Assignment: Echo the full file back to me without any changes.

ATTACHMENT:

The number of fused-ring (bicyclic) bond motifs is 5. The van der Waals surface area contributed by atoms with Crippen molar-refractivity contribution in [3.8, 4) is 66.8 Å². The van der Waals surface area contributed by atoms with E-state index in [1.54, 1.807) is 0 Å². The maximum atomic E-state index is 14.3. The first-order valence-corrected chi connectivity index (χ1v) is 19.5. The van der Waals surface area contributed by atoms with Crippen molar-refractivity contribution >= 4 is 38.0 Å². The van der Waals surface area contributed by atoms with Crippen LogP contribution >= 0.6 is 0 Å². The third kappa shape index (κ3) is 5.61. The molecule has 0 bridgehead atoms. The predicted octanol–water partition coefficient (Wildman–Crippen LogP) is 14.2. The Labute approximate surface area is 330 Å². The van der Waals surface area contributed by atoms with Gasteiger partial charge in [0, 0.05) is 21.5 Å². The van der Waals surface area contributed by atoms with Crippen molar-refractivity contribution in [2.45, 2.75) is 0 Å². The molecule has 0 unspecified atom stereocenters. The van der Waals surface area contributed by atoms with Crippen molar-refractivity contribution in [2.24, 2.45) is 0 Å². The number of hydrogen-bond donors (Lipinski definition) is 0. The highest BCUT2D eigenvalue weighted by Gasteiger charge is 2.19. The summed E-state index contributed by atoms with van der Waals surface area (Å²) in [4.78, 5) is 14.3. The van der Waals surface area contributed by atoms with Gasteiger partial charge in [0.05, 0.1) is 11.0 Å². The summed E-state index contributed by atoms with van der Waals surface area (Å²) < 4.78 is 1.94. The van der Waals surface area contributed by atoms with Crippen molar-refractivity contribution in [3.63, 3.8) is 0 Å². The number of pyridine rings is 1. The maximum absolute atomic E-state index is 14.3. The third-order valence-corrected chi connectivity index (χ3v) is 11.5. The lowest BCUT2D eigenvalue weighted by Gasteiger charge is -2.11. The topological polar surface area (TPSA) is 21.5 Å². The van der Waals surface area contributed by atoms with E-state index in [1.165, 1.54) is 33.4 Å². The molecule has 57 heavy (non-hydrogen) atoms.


The number of fused-ring (bicyclic) bond motifs is 5. The van der Waals surface area contributed by atoms with Crippen molar-refractivity contribution in [3.8, 4) is 66.8 Å². The van der Waals surface area contributed by atoms with E-state index in [1.54, 1.807) is 0 Å². The maximum atomic E-state index is 14.3. The first-order valence-corrected chi connectivity index (χ1v) is 19.5. The van der Waals surface area contributed by atoms with Crippen molar-refractivity contribution >= 4 is 38.0 Å². The van der Waals surface area contributed by atoms with Crippen LogP contribution >= 0.6 is 0 Å². The third kappa shape index (κ3) is 5.61. The molecule has 0 bridgehead atoms. The predicted octanol–water partition coefficient (Wildman–Crippen LogP) is 14.2. The Labute approximate surface area is 330 Å². The van der Waals surface area contributed by atoms with Gasteiger partial charge in [0, 0.05) is 21.5 Å². The van der Waals surface area contributed by atoms with Crippen molar-refractivity contribution in [2.45, 2.75) is 0 Å². The molecule has 0 unspecified atom stereocenters. The van der Waals surface area contributed by atoms with Crippen molar-refractivity contribution in [2.24, 2.45) is 0 Å². The number of hydrogen-bond donors (Lipinski definition) is 0. The highest BCUT2D eigenvalue weighted by Gasteiger charge is 2.19. The summed E-state index contributed by atoms with van der Waals surface area (Å²) in [4.78, 5) is 14.3. The van der Waals surface area contributed by atoms with Gasteiger partial charge in [0.05, 0.1) is 11.0 Å². The summed E-state index contributed by atoms with van der Waals surface area (Å²) < 4.78 is 1.94. The van der Waals surface area contributed by atoms with Crippen molar-refractivity contribution in [3.63, 3.8) is 0 Å². The number of pyridine rings is 1. The maximum absolute atomic E-state index is 14.3. The third-order valence-corrected chi connectivity index (χ3v) is 11.5. The lowest BCUT2D eigenvalue weighted by Gasteiger charge is -2.11. The topological polar surface area (TPSA) is 21.5 Å². The van der Waals surface area contributed by atoms with E-state index in [1.165, 1.54) is 33.4 Å². The molecule has 57 heavy (non-hydrogen) atoms.